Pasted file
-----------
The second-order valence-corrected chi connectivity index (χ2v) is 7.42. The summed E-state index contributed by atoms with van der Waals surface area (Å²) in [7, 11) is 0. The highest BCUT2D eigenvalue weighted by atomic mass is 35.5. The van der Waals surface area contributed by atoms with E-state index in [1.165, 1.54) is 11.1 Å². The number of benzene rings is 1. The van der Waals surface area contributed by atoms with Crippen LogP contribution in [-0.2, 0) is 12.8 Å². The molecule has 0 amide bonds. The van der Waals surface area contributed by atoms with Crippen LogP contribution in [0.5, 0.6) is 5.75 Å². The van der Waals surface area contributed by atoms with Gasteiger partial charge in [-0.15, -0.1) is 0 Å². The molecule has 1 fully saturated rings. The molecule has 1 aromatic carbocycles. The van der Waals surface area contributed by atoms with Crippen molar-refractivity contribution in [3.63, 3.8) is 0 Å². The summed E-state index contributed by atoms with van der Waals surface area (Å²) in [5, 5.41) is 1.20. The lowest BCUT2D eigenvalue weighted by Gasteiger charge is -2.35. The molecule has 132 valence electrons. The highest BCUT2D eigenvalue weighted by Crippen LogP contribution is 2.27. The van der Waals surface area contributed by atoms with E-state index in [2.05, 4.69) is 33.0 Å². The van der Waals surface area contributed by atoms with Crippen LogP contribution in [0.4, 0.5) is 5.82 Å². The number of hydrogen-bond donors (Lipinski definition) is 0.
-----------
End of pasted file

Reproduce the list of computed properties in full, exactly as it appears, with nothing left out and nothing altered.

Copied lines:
The second-order valence-corrected chi connectivity index (χ2v) is 7.42. The summed E-state index contributed by atoms with van der Waals surface area (Å²) in [7, 11) is 0. The highest BCUT2D eigenvalue weighted by atomic mass is 35.5. The van der Waals surface area contributed by atoms with E-state index in [1.165, 1.54) is 11.1 Å². The number of benzene rings is 1. The van der Waals surface area contributed by atoms with Crippen LogP contribution in [-0.2, 0) is 12.8 Å². The molecule has 0 amide bonds. The van der Waals surface area contributed by atoms with Crippen LogP contribution in [0.5, 0.6) is 5.75 Å². The van der Waals surface area contributed by atoms with Gasteiger partial charge in [-0.15, -0.1) is 0 Å². The molecule has 1 fully saturated rings. The molecule has 1 aromatic carbocycles. The van der Waals surface area contributed by atoms with Crippen molar-refractivity contribution in [3.63, 3.8) is 0 Å². The summed E-state index contributed by atoms with van der Waals surface area (Å²) in [5, 5.41) is 1.20. The lowest BCUT2D eigenvalue weighted by Gasteiger charge is -2.35. The molecule has 132 valence electrons. The highest BCUT2D eigenvalue weighted by Crippen LogP contribution is 2.27. The van der Waals surface area contributed by atoms with E-state index in [2.05, 4.69) is 33.0 Å². The van der Waals surface area contributed by atoms with Crippen LogP contribution in [0.4, 0.5) is 5.82 Å². The number of hydrogen-bond donors (Lipinski definition) is 0.